The discoveries are expected to result in several patents, Dalal said.

They're also expected to be a potential boost to PowerFilm. Dalal said the new techniques should work with essentially the same manufacturing processes and equipment now used by PowerFilm.

Frank Jeffrey, the chief executive officer of PowerFilm, said he'd be happy to see the performance of his company's solar cells jump by even 20 percent.

"It would put us in a much stronger competitive position," Jeffrey said. "If we can increase performance and keep costs in line, that would give us a significant advantage over other people pursuing thin film solar technology right now."

But he acknowledges Dalal's project won't be an easy one.

"It is a significant challenge to get the advancement he'd like to make," Jeffrey said.

But Dalal is looking forward to facing those challenges in his laboratory.

"This is both challenging and interesting work," said Dalal, who started studying solar technology in 1972 when he decided he didn't want to develop smart bomb technology for a defense contractor. "I find it is tremendously interesting, even after 34 years. And it helps humanity instead of killing it, which allows me to sleep at night."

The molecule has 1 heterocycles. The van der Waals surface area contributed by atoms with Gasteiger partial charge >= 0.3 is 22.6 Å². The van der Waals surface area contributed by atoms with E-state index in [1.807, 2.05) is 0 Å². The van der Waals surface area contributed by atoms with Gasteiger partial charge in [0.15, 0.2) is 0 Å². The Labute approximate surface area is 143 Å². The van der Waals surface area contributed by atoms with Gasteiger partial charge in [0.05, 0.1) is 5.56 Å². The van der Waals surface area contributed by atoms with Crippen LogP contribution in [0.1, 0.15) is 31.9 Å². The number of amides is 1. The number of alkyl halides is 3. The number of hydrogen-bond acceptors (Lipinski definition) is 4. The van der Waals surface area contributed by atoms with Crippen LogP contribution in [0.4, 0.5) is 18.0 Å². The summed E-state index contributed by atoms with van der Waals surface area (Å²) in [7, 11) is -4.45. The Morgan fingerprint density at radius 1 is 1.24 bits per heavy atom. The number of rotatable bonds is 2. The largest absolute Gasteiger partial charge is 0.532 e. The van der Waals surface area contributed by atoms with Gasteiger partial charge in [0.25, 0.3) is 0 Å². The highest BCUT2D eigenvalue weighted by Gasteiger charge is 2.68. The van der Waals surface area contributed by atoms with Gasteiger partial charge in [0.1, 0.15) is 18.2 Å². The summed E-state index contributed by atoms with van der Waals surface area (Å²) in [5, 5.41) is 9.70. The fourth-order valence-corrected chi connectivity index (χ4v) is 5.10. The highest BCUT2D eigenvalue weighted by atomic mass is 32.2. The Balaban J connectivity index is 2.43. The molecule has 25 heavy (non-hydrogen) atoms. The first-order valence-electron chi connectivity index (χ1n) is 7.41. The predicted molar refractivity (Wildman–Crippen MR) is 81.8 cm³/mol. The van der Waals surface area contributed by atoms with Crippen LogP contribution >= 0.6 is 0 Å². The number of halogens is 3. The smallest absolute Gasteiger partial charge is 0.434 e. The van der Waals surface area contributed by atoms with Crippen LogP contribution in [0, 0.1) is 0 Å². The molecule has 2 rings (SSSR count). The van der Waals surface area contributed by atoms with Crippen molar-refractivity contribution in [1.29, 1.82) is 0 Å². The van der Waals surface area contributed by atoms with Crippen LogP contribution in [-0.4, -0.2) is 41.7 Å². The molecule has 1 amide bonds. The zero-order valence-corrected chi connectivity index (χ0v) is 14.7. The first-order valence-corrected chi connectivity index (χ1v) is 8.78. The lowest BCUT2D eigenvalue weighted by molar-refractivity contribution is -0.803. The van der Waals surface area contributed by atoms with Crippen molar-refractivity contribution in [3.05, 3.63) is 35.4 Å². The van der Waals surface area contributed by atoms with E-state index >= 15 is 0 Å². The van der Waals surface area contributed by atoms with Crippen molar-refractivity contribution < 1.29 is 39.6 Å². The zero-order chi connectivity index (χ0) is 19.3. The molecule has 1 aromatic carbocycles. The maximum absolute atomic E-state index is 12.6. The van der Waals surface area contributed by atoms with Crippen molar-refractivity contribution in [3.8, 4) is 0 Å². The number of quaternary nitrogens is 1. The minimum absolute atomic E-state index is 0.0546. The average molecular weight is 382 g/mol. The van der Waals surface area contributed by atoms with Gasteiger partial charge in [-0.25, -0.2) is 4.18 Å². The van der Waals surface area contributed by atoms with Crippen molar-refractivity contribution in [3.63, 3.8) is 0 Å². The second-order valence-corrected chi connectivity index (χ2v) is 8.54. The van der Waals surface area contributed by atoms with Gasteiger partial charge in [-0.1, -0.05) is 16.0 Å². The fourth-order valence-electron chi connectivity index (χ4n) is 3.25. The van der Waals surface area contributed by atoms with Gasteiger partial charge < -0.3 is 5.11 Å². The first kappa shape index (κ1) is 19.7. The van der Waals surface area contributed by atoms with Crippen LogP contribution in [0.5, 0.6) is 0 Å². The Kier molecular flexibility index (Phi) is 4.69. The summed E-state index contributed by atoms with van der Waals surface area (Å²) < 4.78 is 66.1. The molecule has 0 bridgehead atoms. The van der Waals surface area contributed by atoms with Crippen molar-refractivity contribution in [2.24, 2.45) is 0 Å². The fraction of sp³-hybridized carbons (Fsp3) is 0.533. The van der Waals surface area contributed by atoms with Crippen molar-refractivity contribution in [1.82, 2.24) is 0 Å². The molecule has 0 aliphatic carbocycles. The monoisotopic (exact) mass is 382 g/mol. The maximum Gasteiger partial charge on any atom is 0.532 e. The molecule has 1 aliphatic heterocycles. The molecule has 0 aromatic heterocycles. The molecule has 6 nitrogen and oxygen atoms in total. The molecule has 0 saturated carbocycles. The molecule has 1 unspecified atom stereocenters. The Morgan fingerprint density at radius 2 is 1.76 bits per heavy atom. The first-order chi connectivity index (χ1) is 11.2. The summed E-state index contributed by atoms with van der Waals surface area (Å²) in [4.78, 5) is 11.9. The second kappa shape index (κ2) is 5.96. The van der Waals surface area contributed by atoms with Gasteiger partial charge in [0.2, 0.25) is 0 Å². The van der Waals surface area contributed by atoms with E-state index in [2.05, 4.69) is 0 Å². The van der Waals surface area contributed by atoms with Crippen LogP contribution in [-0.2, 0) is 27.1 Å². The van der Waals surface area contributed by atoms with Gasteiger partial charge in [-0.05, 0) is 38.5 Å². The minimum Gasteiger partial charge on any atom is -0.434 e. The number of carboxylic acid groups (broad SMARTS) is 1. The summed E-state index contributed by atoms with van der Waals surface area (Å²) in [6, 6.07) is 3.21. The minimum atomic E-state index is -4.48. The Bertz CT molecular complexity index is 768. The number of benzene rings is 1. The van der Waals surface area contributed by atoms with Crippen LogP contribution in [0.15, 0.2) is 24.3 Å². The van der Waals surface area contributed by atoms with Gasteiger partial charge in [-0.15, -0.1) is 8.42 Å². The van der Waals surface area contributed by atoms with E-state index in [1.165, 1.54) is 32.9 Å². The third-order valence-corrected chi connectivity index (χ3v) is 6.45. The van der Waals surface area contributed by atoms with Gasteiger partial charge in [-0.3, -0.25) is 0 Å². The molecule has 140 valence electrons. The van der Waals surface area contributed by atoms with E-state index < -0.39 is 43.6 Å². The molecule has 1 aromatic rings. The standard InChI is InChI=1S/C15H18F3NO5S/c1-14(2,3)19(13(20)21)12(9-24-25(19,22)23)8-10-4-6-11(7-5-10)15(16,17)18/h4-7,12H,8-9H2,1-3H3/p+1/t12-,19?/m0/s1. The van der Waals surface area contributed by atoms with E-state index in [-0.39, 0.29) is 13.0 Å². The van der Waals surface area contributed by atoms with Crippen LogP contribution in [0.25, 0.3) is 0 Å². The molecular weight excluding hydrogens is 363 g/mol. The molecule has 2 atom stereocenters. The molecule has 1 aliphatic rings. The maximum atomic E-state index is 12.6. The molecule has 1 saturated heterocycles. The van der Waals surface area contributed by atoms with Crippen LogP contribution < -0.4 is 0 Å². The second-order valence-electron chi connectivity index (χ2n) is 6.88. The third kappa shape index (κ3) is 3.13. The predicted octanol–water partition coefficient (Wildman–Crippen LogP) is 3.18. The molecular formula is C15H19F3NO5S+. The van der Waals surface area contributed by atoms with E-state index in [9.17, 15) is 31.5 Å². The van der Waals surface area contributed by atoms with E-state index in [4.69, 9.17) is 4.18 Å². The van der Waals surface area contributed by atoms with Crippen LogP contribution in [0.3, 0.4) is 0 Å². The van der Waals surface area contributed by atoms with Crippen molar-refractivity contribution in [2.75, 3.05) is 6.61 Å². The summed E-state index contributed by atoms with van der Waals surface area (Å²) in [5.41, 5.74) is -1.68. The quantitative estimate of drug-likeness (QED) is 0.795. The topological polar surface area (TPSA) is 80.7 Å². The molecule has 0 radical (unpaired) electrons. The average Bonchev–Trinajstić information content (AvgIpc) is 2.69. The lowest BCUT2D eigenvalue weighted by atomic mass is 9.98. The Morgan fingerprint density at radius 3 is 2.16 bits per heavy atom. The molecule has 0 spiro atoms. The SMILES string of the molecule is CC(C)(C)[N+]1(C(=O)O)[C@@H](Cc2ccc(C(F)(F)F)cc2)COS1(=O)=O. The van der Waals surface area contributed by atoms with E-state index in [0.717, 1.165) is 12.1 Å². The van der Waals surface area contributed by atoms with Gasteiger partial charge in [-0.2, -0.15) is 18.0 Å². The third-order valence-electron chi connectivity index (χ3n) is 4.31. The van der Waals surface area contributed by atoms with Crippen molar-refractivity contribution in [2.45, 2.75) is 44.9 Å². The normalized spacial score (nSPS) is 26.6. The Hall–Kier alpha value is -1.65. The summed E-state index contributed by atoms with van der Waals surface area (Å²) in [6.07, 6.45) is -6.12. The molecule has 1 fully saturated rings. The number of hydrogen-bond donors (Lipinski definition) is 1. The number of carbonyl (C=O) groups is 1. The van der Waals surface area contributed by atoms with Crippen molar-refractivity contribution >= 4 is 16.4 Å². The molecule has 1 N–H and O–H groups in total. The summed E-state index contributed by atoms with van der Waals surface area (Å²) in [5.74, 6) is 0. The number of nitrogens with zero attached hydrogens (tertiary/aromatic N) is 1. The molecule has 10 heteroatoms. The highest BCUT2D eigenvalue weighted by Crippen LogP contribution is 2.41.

Vikram Dalal | EurekAlert!
Further information:

More articles from Power and Electrical Engineering:

nachricht Solid progress in carbon capture
27.10.2016 | King Abdullah University of Science & Technology (KAUST)

nachricht Greater Range and Longer Lifetime
26.10.2016 | Technologie Lizenz-Büro (TLB) der Baden-Württembergischen Hochschulen GmbH

All articles from Power and Electrical Engineering >>>

The most recent press releases about innovation >>>

Die letzten 5 Focus-News des innovations-reports im Überblick:

Im Focus: Etching Microstructures with Lasers

Ultrafast lasers have introduced new possibilities in engraving ultrafine structures, and scientists are now also investigating how to use them to etch microstructures into thin glass. There are possible applications in analytics (lab on a chip) and especially in electronics and the consumer sector, where great interest has been shown.

This new method was born of a surprising phenomenon: irradiating glass in a particular way with an ultrafast laser has the effect of making the glass up to a...

Im Focus: Light-driven atomic rotations excite magnetic waves

Terahertz excitation of selected crystal vibrations leads to an effective magnetic field that drives coherent spin motion